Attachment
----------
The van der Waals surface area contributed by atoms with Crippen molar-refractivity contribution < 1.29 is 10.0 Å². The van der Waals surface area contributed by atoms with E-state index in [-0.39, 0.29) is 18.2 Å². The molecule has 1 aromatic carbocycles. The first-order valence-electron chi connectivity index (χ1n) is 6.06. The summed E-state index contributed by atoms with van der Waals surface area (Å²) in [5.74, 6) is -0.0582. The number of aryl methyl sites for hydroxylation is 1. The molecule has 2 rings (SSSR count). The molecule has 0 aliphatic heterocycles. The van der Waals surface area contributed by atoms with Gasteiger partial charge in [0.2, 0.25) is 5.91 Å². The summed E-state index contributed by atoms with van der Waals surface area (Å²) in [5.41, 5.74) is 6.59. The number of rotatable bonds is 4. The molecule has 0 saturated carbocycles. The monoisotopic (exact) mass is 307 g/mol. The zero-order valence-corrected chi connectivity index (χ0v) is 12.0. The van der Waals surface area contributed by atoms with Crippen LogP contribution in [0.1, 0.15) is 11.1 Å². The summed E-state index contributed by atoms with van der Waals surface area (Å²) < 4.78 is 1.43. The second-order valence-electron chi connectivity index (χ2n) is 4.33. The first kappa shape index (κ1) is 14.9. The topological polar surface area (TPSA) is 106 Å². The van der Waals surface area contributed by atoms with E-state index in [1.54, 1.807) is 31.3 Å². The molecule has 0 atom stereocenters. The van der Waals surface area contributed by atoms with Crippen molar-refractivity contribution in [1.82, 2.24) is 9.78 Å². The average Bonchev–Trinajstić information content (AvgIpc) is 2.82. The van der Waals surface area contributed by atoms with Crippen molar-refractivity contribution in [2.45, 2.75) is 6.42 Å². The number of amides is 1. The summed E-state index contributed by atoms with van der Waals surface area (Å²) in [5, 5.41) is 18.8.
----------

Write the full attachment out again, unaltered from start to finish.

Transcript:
The van der Waals surface area contributed by atoms with Crippen molar-refractivity contribution < 1.29 is 10.0 Å². The van der Waals surface area contributed by atoms with E-state index in [-0.39, 0.29) is 18.2 Å². The molecule has 1 aromatic carbocycles. The first-order valence-electron chi connectivity index (χ1n) is 6.06. The summed E-state index contributed by atoms with van der Waals surface area (Å²) in [5.74, 6) is -0.0582. The number of aryl methyl sites for hydroxylation is 1. The molecule has 2 rings (SSSR count). The molecule has 0 aliphatic heterocycles. The van der Waals surface area contributed by atoms with Gasteiger partial charge in [0.2, 0.25) is 5.91 Å². The summed E-state index contributed by atoms with van der Waals surface area (Å²) in [5.41, 5.74) is 6.59. The number of rotatable bonds is 4. The molecule has 0 saturated carbocycles. The monoisotopic (exact) mass is 307 g/mol. The zero-order valence-corrected chi connectivity index (χ0v) is 12.0. The van der Waals surface area contributed by atoms with Crippen LogP contribution in [0.1, 0.15) is 11.1 Å². The summed E-state index contributed by atoms with van der Waals surface area (Å²) < 4.78 is 1.43. The second-order valence-electron chi connectivity index (χ2n) is 4.33. The first kappa shape index (κ1) is 14.9. The topological polar surface area (TPSA) is 106 Å². The van der Waals surface area contributed by atoms with E-state index in [1.54, 1.807) is 31.3 Å². The molecule has 0 atom stereocenters. The van der Waals surface area contributed by atoms with Crippen molar-refractivity contribution in [1.82, 2.24) is 9.78 Å². The average Bonchev–Trinajstić information content (AvgIpc) is 2.82. The van der Waals surface area contributed by atoms with Crippen molar-refractivity contribution in [2.45, 2.75) is 6.42 Å². The number of amides is 1. The summed E-state index contributed by atoms with van der Waals surface area (Å²) in [5, 5.41) is 18.8.